Josh McGee and Marcus Winters recently released a plan to reform teacher retirement plans.
Chad Alderman helpfully summarizes its two main components:
First, have "benefits accrue smoothly" over the entirety of a teaching career, rather than suddenly at the end of a long career.
Second, shift the allocation of compensation away from retirement accounts and into salaries "to match the norm for similarly situated workers in the private sector".
This is probably solid education policy. Teachers value their defined-benefit pensions, but probably not as much as they value an equivalent - or even somewhat smaller - increase in salary.
And as a relatively new teacher who has experienced some employment uncertainty, I'd certainly prefer to accumulate benefits more steadily and reliably.
Shifting away from generous defined-benefit plans may have some negative effect on teacher retention, but that would likely be at least partially offset by the retention (and recruitment) benefits of higher take-home pay.
Still, when reformers refer to this plan as a "free lunch", that's a little myopic.
It's important to remember that "good education policy" is not the same thing as "good policy" in general or "good retirement policy" in particular.
Teacher retirement plans are famously problematic, so it's natural enough to want to reform them. But the fact is that private sector retirement plans are a bit of a mess as well, with most plans providing only limited retirement security for most people.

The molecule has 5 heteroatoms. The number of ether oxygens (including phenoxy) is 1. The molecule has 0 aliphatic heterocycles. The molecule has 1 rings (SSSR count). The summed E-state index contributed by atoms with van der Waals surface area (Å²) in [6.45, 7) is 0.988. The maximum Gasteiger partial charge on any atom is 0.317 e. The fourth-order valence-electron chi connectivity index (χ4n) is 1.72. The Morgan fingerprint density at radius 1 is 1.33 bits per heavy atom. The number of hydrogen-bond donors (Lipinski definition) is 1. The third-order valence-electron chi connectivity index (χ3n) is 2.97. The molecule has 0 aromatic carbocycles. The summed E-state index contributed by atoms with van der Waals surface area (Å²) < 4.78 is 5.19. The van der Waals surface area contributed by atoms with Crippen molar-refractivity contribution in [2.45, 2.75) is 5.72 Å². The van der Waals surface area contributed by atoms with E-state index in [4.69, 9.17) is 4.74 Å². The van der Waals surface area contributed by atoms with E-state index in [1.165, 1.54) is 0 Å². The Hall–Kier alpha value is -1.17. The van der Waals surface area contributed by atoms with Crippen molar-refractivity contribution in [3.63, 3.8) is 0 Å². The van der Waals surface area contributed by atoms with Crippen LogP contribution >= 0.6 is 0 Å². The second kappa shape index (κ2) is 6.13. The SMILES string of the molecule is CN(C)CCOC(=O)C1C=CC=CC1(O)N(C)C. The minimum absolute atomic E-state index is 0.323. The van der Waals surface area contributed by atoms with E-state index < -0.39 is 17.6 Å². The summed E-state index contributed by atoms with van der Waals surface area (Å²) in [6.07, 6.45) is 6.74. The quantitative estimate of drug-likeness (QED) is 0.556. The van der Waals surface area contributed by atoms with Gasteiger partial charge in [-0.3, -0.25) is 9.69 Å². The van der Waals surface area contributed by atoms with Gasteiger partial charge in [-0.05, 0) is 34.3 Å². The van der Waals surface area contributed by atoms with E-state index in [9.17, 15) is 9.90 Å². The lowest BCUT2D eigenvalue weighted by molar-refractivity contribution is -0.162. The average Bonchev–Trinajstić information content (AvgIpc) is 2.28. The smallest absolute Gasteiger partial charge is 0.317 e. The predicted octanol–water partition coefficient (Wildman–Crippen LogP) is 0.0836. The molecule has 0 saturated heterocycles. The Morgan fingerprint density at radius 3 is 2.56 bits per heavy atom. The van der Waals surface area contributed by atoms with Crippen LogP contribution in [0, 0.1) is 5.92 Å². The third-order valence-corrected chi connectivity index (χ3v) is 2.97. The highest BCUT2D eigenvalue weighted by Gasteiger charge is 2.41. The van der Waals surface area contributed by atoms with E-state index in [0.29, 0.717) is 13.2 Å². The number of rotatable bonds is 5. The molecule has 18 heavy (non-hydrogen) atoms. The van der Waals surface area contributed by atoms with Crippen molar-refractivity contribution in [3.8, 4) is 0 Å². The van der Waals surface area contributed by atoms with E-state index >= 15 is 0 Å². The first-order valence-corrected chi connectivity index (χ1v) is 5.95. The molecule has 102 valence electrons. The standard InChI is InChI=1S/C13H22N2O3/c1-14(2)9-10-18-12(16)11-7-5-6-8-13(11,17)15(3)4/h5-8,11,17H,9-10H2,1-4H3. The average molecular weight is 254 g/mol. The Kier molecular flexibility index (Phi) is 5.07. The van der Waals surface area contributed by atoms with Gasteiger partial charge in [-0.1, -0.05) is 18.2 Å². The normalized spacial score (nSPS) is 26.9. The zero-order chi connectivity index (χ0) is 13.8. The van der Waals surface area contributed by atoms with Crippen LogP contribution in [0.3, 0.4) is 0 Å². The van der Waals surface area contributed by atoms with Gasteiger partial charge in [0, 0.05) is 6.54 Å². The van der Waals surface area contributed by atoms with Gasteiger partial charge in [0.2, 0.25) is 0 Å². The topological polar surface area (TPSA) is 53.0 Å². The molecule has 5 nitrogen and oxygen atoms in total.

In other words McGee and Winters are proposing sacrificing educators' retirement security to achieve a system that is in some respects more fair and - perhaps - educationally more efficient. So there is no "free lunch" here; the trade-off is very real.
So the McGee/Winters plan may very well be good education policy. And, absent additional revenue, teachers' defined-benefit pensions should probably be made somewhat less generous if for no other reason than to help keep them sustainable.
Nevertheless, private sector retirement plans are not obviously deserving of imitation. We may find that, like democracy, relatively generous defined-benefit pensions are the worst system except for all the others. - PB (@MrPABruno) (image source)